Which leads me to my greatest epiphany ever. When we were mountain biking up at the Stables the other day (Carriage/Powerline/Pilgrim/Dam/There to Here/Dam/Rock Garden/Unkown Trail out), Ace had a message on her phone when we got out of the woods. We threw some high fives, changed into flip flops, and cracked open some beers. She called the guy back in the parking area, and she got great news from a job interview that she went on the previous day. She got an awesome new job, in the ski industry, making more than she's making now, and she gets July and August off.

It was such a great moment to celebrate. Hanging out with a bunch of friends, drinking cold beer on a hot day, trading stories and barbs. Everyone there was psyched for her new job, and she was loving it. Later, when we were talking about how great that day was, I had this epic quote:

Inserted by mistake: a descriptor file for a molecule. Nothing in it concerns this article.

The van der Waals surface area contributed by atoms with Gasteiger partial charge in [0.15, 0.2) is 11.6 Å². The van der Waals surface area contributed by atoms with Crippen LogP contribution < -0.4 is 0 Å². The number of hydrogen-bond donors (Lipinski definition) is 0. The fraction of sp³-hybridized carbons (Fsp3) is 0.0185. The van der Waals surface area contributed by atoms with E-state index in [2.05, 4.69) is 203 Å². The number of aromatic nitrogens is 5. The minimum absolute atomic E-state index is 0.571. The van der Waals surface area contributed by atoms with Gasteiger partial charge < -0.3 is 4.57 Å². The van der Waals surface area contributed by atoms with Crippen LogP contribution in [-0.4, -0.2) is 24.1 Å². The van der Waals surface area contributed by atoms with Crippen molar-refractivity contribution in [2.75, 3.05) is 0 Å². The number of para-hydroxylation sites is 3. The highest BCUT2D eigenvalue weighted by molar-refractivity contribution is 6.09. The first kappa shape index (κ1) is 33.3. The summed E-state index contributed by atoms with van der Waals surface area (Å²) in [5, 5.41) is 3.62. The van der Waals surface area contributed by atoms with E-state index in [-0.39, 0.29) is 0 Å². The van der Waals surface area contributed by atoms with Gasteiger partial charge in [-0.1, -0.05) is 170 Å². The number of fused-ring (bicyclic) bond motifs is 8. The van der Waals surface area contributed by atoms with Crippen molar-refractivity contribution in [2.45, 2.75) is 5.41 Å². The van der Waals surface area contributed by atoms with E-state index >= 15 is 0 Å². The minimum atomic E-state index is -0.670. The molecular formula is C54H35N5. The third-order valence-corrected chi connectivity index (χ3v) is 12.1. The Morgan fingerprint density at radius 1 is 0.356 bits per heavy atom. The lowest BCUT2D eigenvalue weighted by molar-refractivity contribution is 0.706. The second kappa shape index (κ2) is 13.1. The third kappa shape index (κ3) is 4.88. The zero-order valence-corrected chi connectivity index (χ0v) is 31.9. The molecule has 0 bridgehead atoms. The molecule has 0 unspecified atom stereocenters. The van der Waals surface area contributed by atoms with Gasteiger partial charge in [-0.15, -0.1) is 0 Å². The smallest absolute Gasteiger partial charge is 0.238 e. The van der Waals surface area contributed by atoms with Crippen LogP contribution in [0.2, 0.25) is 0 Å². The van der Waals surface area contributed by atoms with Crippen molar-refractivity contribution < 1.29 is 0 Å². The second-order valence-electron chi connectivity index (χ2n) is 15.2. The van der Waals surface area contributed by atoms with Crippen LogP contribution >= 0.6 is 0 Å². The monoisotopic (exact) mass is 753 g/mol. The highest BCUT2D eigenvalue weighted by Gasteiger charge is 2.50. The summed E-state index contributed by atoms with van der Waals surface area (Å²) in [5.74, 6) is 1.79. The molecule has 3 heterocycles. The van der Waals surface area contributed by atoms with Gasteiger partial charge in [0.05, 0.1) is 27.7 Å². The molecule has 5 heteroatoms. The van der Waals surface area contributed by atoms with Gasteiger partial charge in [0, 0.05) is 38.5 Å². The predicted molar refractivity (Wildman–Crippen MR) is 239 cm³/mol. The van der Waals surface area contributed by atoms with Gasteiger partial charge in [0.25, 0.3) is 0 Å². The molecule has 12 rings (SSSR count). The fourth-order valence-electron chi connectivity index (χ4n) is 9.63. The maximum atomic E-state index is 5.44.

"When you're doing cool shit, and cool shit happens to you, that's just more cool shit!"

Basically, what I was trying to say was that, when you're living your life the way you want to live it, and things fall into place for you that makes your life even better, it's the cherry on the sundae. It was already good. Now it's just better (and really, there's nothing to stop it from continuing to get better - how about some rainbow sprinkles on that bad boy?).

I kind of liked the way I put it originally, though.

I should write for the New York Times.